Scott Carney is an author, journalist and anthropologist. His work blends narrative non-fiction with ethnography. He’s is a senior fellow at the Schuster Institute for Investigative Journalism and a 2016-17 Scripps Fellow at the Center for Environmental Journalism. What Doesn’t Kill Us, his most recent book, is a New York Times bestseller; other works include The Red Market and A Death on Diamond Mountain. Carney was a contributing editor at Wired for five years and his writing also appears in Mother Jones, Men’s Journal, Playboy, Discover and more.
The “secret” to self-betterment has been sold to us all, maybe in a bottle, a book or a makeup package. On some level, though, we know that’s not what it’s about. We know that to really iron out our existential wrinkles, to find real wellness, we must summon something from within. An alchemy of purpose, intention, sensation and experience.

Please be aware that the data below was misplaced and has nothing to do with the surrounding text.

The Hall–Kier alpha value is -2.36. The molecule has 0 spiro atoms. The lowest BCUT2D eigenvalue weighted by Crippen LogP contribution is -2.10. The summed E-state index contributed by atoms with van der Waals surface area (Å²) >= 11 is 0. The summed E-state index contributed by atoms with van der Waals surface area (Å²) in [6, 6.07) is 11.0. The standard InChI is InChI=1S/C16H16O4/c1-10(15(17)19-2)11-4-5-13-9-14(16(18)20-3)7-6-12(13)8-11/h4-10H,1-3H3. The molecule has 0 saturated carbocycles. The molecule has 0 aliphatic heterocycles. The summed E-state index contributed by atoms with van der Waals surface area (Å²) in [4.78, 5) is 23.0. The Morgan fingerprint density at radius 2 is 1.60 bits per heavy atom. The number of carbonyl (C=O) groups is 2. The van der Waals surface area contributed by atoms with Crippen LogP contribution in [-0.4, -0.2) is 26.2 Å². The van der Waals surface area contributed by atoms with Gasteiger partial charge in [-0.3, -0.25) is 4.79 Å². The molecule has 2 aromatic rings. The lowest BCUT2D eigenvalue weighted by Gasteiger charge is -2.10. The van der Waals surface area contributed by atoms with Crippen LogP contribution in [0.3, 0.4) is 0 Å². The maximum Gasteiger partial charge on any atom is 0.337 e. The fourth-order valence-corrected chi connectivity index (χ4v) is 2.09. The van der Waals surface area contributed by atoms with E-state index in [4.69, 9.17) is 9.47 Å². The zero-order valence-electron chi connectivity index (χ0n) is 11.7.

Musings in this mind meld include –
- Fasting and the incredible plasticity of the human diet
- The power of purposeful deprivation and exposure to discomfort
- The importance of sensation, subjectivity and unquantifiable elements of the human experience
- How culture and our inherited behaviors trick us into thinking we need constant comfort
- Bitcoin and cryptocurrency talk – risks, rewards and why we need it now more than ever
- Scott’s experience with MDMA couples therapy and his plans to explore Ayahuasca